Candidates, party officials and voters gathered Tuesday night to watch results come in and discuss goals for the next two years.
The tone at the North Carolina Democratic Party Headquarters in Raleigh was cautiously optimistic and celebratory, with U.S. Rep. David Price and state Supreme Justice-elect Anita Earls giving victory speeches during the event.
"I don’t think anyone who’s been working the early voting or who was out at the polls today can mistake that there’s a great energy in the country," Price said in his speech. "There’s a great yearning for change.”
Wayne Goodwin, chairperson of the North Carolina Democratic Party, said his greatest hope for the evening was for Democrats to break the Republican supermajority in the General Assembly.
“North Carolina is a bellwether state in terms of our registration numbers and the opportunity we have for growth in terms of number of democratic leaders," Goodwin said. "We’ve had an unprecedented effort with Governor Roy Cooper to organize for this election, more than we’ve ever seen for a midterm election, and we have an incredible, diverse range of candidates that puts us in good position for victories tonight and to get ready for 2020 which starts tomorrow.”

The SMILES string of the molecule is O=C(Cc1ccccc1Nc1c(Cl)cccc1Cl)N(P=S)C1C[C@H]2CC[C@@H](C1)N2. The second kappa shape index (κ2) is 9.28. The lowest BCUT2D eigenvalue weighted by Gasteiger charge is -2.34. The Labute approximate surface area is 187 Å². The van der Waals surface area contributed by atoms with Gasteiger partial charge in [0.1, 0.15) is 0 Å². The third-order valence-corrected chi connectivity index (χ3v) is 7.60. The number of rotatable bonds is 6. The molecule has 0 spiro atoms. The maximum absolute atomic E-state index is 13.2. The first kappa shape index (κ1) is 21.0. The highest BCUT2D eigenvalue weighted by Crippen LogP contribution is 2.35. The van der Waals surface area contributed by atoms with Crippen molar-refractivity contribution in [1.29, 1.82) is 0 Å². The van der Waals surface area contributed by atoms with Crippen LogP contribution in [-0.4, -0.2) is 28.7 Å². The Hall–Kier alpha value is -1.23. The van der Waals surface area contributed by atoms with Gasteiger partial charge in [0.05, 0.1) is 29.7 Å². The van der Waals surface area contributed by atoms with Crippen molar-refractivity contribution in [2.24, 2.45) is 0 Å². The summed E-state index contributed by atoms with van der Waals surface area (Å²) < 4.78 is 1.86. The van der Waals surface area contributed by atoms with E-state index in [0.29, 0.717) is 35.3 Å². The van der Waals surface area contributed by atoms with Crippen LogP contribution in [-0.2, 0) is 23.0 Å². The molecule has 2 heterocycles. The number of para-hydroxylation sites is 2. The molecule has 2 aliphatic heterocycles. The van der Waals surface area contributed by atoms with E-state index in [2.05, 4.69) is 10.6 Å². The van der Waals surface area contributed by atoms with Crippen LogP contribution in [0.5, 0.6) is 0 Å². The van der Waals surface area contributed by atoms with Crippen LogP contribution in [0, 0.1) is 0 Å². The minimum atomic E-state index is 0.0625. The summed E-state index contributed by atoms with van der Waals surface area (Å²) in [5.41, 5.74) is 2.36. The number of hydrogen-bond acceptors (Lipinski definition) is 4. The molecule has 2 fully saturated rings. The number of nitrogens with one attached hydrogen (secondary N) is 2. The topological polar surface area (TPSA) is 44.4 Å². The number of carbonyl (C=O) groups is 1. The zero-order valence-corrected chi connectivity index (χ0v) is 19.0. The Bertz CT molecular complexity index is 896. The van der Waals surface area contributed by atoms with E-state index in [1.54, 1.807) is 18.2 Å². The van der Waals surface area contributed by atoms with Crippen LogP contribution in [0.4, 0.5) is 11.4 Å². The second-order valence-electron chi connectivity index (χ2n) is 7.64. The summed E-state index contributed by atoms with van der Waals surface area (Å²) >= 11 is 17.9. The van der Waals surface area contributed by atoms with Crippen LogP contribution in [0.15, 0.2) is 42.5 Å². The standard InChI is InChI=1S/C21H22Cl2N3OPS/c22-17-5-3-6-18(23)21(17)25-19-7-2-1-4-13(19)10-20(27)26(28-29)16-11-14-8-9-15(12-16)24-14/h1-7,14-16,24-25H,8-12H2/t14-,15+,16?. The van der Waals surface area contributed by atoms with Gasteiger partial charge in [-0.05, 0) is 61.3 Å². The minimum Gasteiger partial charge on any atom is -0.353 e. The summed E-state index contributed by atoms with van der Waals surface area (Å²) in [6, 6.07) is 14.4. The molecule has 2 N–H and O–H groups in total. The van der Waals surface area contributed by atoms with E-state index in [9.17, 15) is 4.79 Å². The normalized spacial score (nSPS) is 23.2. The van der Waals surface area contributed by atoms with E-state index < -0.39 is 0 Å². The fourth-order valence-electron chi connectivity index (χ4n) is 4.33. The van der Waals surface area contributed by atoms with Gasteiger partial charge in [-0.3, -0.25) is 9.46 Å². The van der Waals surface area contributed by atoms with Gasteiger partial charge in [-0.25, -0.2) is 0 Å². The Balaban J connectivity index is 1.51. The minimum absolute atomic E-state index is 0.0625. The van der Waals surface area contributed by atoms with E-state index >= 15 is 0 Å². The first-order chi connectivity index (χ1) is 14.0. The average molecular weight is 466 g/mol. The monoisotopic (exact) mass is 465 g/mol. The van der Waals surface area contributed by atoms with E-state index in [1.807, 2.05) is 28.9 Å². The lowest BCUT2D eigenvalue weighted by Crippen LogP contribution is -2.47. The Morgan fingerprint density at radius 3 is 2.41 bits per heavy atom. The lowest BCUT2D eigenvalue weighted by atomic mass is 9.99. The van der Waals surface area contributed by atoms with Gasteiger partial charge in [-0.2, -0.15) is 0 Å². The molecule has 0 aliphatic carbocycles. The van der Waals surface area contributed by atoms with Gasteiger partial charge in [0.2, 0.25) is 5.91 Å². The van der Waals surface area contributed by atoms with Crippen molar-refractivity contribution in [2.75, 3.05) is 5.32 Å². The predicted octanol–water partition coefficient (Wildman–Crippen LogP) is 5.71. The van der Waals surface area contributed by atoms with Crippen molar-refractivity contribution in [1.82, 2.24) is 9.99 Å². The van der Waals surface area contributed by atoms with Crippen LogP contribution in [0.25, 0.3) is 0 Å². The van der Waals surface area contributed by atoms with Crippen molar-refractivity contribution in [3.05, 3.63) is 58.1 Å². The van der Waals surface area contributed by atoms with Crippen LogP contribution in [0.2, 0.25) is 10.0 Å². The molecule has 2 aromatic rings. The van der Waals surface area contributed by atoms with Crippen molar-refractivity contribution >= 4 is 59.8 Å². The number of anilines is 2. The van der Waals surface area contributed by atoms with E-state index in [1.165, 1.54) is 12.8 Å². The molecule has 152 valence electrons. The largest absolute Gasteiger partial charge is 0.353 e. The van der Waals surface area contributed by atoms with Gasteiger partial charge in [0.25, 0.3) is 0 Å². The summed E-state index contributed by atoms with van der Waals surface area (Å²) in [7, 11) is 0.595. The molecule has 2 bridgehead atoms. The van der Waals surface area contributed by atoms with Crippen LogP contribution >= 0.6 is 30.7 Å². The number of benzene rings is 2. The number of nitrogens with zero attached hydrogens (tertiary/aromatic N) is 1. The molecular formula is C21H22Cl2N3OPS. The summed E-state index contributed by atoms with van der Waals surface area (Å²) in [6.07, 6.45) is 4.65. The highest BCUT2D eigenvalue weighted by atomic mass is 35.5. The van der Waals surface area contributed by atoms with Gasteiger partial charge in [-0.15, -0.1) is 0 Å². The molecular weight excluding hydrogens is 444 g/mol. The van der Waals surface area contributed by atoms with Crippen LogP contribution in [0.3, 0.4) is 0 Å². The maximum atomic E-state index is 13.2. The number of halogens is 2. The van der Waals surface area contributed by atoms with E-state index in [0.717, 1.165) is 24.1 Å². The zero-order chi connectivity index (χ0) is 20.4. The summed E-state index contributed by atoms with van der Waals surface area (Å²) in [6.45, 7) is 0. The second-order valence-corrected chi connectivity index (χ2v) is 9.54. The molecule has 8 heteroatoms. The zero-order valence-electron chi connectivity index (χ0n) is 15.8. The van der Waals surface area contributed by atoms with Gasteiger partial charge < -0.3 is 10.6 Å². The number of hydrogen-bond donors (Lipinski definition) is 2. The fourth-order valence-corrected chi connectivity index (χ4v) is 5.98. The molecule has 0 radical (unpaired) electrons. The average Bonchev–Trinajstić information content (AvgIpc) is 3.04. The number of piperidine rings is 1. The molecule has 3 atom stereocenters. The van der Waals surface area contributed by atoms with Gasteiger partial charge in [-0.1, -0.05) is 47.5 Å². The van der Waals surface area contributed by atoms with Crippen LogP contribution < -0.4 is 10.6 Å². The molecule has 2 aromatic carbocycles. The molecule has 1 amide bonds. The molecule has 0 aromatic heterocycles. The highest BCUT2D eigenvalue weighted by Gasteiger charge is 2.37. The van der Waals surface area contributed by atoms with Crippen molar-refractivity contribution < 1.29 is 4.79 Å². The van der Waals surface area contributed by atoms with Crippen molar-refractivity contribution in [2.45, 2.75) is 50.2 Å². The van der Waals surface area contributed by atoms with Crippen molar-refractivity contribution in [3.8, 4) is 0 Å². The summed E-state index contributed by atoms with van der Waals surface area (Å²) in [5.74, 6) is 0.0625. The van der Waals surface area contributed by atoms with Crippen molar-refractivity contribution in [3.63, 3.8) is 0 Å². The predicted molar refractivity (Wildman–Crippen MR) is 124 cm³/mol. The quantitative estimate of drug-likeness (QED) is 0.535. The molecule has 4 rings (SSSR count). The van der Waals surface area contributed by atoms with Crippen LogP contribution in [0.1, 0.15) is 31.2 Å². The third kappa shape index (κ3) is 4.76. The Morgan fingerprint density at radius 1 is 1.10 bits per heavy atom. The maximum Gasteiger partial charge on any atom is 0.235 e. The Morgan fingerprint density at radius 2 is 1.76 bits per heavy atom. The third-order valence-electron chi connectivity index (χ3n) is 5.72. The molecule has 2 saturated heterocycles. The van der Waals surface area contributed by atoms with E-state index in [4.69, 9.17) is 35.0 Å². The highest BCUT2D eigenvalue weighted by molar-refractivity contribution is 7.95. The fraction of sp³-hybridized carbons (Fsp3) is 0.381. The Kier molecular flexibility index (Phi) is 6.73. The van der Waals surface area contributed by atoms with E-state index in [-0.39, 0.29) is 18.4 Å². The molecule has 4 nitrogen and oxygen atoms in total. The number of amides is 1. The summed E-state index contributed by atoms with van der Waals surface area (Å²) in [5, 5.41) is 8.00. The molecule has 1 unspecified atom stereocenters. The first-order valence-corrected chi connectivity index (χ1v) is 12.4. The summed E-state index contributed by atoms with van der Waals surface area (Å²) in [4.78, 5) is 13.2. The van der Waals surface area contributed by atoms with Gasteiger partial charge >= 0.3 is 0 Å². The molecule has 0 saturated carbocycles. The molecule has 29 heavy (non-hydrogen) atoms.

Candidates and party officials were focused on breaking Republican majorities statewide and nationwide, and reported a desire to change the direction of the country.
"By working together over the past year, we have shown that we can stand up for the importance of an independent judiciary, stand up for the principle that no one is above the law and stand up for the importance of the people’s right to vote,” Earls said in her victory speech. “We can protect our democracy by our hard work, by our commitment to each other and by letting our voices be heard at the ballot box.”
Matt Hughes, second vice chairperson for the North Carolina Democratic Party, said this election's high voter turnout was a good sign for Democrats and their key campaign issues for North Carolina.
"Our major goals going forward are funding education and increasing teacher pay, expanding Medicaid and also focusing more strongly on middle class tax relief and job creation,” Hughes said.